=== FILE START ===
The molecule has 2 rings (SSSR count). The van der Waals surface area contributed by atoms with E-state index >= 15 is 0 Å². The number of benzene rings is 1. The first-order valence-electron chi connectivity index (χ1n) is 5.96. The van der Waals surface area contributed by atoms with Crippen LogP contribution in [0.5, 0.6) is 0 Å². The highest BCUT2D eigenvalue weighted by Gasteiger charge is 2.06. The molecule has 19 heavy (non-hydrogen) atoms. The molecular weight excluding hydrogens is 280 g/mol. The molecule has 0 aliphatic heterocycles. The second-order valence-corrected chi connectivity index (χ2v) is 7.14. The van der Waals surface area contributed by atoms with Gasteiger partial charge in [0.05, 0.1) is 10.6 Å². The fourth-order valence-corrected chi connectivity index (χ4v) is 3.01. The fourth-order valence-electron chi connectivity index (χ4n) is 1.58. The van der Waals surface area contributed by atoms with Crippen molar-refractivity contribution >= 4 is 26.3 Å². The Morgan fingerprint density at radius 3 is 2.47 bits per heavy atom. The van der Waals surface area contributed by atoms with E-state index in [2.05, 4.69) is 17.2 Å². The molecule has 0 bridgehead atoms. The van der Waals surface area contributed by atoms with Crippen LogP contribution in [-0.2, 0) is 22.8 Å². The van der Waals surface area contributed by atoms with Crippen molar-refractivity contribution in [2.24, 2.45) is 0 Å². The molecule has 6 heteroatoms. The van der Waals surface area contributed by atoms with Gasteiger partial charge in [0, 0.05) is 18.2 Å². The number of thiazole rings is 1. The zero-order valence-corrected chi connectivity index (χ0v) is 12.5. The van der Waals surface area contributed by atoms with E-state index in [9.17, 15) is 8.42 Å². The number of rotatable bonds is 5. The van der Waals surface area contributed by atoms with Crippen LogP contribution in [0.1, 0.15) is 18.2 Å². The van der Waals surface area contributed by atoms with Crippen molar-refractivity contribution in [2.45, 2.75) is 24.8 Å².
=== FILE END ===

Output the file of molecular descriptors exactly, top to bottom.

The molecule has 2 rings (SSSR count). The van der Waals surface area contributed by atoms with E-state index >= 15 is 0 Å². The number of benzene rings is 1. The first-order valence-electron chi connectivity index (χ1n) is 5.96. The van der Waals surface area contributed by atoms with Crippen LogP contribution in [0.5, 0.6) is 0 Å². The highest BCUT2D eigenvalue weighted by Gasteiger charge is 2.06. The molecule has 19 heavy (non-hydrogen) atoms. The molecular weight excluding hydrogens is 280 g/mol. The molecule has 0 aliphatic heterocycles. The second-order valence-corrected chi connectivity index (χ2v) is 7.14. The van der Waals surface area contributed by atoms with Gasteiger partial charge in [0.05, 0.1) is 10.6 Å². The fourth-order valence-corrected chi connectivity index (χ4v) is 3.01. The fourth-order valence-electron chi connectivity index (χ4n) is 1.58. The van der Waals surface area contributed by atoms with Crippen molar-refractivity contribution >= 4 is 26.3 Å². The Morgan fingerprint density at radius 3 is 2.47 bits per heavy atom. The van der Waals surface area contributed by atoms with E-state index in [2.05, 4.69) is 17.2 Å². The molecule has 0 bridgehead atoms. The van der Waals surface area contributed by atoms with Crippen LogP contribution in [-0.2, 0) is 22.8 Å². The van der Waals surface area contributed by atoms with Crippen molar-refractivity contribution in [2.24, 2.45) is 0 Å². The molecule has 6 heteroatoms. The van der Waals surface area contributed by atoms with Gasteiger partial charge in [0, 0.05) is 18.2 Å². The number of thiazole rings is 1. The zero-order valence-corrected chi connectivity index (χ0v) is 12.5. The van der Waals surface area contributed by atoms with E-state index in [9.17, 15) is 8.42 Å². The number of rotatable bonds is 5. The van der Waals surface area contributed by atoms with Crippen LogP contribution in [0.1, 0.15) is 18.2 Å². The van der Waals surface area contributed by atoms with Crippen molar-refractivity contribution in [2.45, 2.75) is 24.8 Å².